One of the biggest challenges with companies adoption of cloud computing is CHANGE CONTROL.   As you may be well aware, cloud environments are under constant change.  In the validation world, change control is an essential process to help ensure that validated systems remain in a validated state.  So how do you maintain the validated state when a platform such as Azure is in a constant state of change?  First, all validated systems are subject to change control.  Each time a system is changed, the change, reason for change and who made the change must be documented.  When the system is on-premise, changes are documented (in general) by the IT department.  The responsibility for the infrastructure belongs to this group in an on-premise scenario.  In a cloud environment, this responsibility belongs to the cloud provider.  SOC reports highlight and define change control processes and procedures for the cloud environment.

We recommend to our clients that they obtain a copy of these reports under non-disclosure to ensure compliance of the cloud provider.  Once in the cloud, we recommend developing a testing and regression testing strategy that tests systems in a cloud environment on a more frequent basis.  In the ‘80’s and ‘90’s, validation engineers were very reluctant to change validated systems due to the complexities and level of effort involved in testing validated systems using manual testing processes.  Today, companies are leveraging tools like OnShore’s ValidationMaster™ to facilitate automated testing that allows validation test engineers to schedule the run of automated test scripts in a cloud environment.  ValidationMaster™ takes the complexity from regression testing and frees up resources for other work.   Change control is essential in on-premise and cloud environments.   To support the cloud, you will need to establish clear policies and procedures that reference both on-premise as well as cloud computing systems.  With respect to change control, it is very important that your policies reflect procedures in a cloud environment.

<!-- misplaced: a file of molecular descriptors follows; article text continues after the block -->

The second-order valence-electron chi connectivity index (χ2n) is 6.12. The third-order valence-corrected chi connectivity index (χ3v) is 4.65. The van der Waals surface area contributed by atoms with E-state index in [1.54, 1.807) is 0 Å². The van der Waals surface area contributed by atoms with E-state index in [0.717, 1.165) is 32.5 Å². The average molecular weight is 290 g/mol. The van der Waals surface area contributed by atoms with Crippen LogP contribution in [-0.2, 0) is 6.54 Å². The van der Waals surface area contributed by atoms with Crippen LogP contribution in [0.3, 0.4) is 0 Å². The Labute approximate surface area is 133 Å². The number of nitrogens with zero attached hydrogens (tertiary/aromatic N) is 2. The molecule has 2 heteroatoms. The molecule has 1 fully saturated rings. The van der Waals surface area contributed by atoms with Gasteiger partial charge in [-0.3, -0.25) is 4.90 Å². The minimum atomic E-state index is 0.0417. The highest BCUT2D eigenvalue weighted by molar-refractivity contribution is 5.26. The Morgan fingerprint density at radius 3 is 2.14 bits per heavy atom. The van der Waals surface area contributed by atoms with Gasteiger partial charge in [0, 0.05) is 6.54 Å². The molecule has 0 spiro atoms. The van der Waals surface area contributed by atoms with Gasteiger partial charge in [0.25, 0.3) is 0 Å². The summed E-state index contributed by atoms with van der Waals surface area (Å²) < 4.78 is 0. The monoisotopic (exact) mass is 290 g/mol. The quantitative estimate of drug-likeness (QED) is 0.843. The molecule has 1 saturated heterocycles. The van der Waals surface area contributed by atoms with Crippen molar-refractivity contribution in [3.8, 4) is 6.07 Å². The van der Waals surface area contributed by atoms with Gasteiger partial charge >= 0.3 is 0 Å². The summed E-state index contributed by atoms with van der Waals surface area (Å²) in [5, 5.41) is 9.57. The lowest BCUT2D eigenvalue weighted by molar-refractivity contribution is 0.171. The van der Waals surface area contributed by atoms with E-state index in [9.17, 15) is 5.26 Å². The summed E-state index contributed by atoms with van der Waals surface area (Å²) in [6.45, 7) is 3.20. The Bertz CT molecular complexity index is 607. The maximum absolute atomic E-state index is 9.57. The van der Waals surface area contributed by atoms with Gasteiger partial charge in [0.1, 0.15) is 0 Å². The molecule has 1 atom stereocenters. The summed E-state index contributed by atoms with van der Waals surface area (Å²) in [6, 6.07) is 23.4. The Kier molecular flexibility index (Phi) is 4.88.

Microsoft has established clear controls for Azure to manage change control in their environment.  These procedures have been documented and tested as per their SOC 1/SOC 2 control reports issued by independent auditors.  When validating systems in an Azure environment, you will have to get copies of these reports and them with your validation package.    The supplier audit becomes crucial in a hosted environment.  The good news is that Microsoft is a reputable supplier and can be relied on as a stable vendor with respect to its products.

Microsoft Azure has undergone many independent audits including a 2013 ISO/IEC 27001:2005 audit report that confirms that Microsoft has procedures in place that provide governance for change management processes.  The audit report highlights both the methodology confirms that changes to the Azure environment are appropriately tested and approved.